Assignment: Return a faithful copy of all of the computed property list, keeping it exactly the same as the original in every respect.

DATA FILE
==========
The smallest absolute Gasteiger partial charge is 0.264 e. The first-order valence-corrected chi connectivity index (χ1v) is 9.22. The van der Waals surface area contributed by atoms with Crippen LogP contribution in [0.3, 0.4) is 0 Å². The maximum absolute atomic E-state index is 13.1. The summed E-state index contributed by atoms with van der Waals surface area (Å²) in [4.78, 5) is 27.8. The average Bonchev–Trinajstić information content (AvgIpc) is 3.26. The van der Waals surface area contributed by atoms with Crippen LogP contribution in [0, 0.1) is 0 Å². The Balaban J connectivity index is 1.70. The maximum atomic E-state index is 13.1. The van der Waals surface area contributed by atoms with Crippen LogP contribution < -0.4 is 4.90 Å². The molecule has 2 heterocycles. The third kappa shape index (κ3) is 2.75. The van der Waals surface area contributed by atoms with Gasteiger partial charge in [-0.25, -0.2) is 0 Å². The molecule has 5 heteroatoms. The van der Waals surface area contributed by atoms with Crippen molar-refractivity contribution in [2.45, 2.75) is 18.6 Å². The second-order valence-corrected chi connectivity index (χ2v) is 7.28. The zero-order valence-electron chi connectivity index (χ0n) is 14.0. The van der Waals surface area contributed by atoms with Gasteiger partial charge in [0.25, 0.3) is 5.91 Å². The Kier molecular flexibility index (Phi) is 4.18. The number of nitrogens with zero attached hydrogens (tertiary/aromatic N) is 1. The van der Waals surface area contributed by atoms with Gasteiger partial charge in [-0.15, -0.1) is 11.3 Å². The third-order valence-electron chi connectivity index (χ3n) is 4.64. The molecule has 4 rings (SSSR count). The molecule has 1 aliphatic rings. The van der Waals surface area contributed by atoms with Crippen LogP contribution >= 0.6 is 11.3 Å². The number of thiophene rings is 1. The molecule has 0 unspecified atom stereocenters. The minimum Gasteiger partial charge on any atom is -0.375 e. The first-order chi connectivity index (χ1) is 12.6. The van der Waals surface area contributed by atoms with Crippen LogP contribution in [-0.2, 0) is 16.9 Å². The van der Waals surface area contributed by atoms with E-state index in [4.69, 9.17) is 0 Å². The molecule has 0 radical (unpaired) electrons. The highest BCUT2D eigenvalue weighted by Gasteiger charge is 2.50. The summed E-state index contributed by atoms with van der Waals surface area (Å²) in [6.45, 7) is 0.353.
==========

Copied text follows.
The smallest absolute Gasteiger partial charge is 0.264 e. The first-order valence-corrected chi connectivity index (χ1v) is 9.22. The van der Waals surface area contributed by atoms with Crippen LogP contribution in [0.3, 0.4) is 0 Å². The maximum absolute atomic E-state index is 13.1. The summed E-state index contributed by atoms with van der Waals surface area (Å²) in [4.78, 5) is 27.8. The average Bonchev–Trinajstić information content (AvgIpc) is 3.26. The van der Waals surface area contributed by atoms with Crippen LogP contribution in [0, 0.1) is 0 Å². The Balaban J connectivity index is 1.70. The maximum atomic E-state index is 13.1. The van der Waals surface area contributed by atoms with Crippen LogP contribution < -0.4 is 4.90 Å². The molecule has 2 heterocycles. The third kappa shape index (κ3) is 2.75. The van der Waals surface area contributed by atoms with Gasteiger partial charge in [-0.25, -0.2) is 0 Å². The molecule has 5 heteroatoms. The van der Waals surface area contributed by atoms with Crippen molar-refractivity contribution in [2.45, 2.75) is 18.6 Å². The second-order valence-corrected chi connectivity index (χ2v) is 7.28. The zero-order valence-electron chi connectivity index (χ0n) is 14.0. The van der Waals surface area contributed by atoms with Gasteiger partial charge in [0.25, 0.3) is 5.91 Å². The Kier molecular flexibility index (Phi) is 4.18. The number of nitrogens with zero attached hydrogens (tertiary/aromatic N) is 1. The van der Waals surface area contributed by atoms with Gasteiger partial charge in [-0.15, -0.1) is 11.3 Å². The third-order valence-electron chi connectivity index (χ3n) is 4.64. The molecule has 4 rings (SSSR count). The molecule has 1 aliphatic rings. The van der Waals surface area contributed by atoms with Crippen LogP contribution >= 0.6 is 11.3 Å². The number of thiophene rings is 1. The molecule has 0 unspecified atom stereocenters. The minimum Gasteiger partial charge on any atom is -0.375 e. The first-order chi connectivity index (χ1) is 12.6. The van der Waals surface area contributed by atoms with Crippen LogP contribution in [-0.2, 0) is 16.9 Å². The van der Waals surface area contributed by atoms with E-state index in [4.69, 9.17) is 0 Å². The molecule has 0 radical (unpaired) electrons. The highest BCUT2D eigenvalue weighted by Gasteiger charge is 2.50. The summed E-state index contributed by atoms with van der Waals surface area (Å²) in [6.45, 7) is 0.353.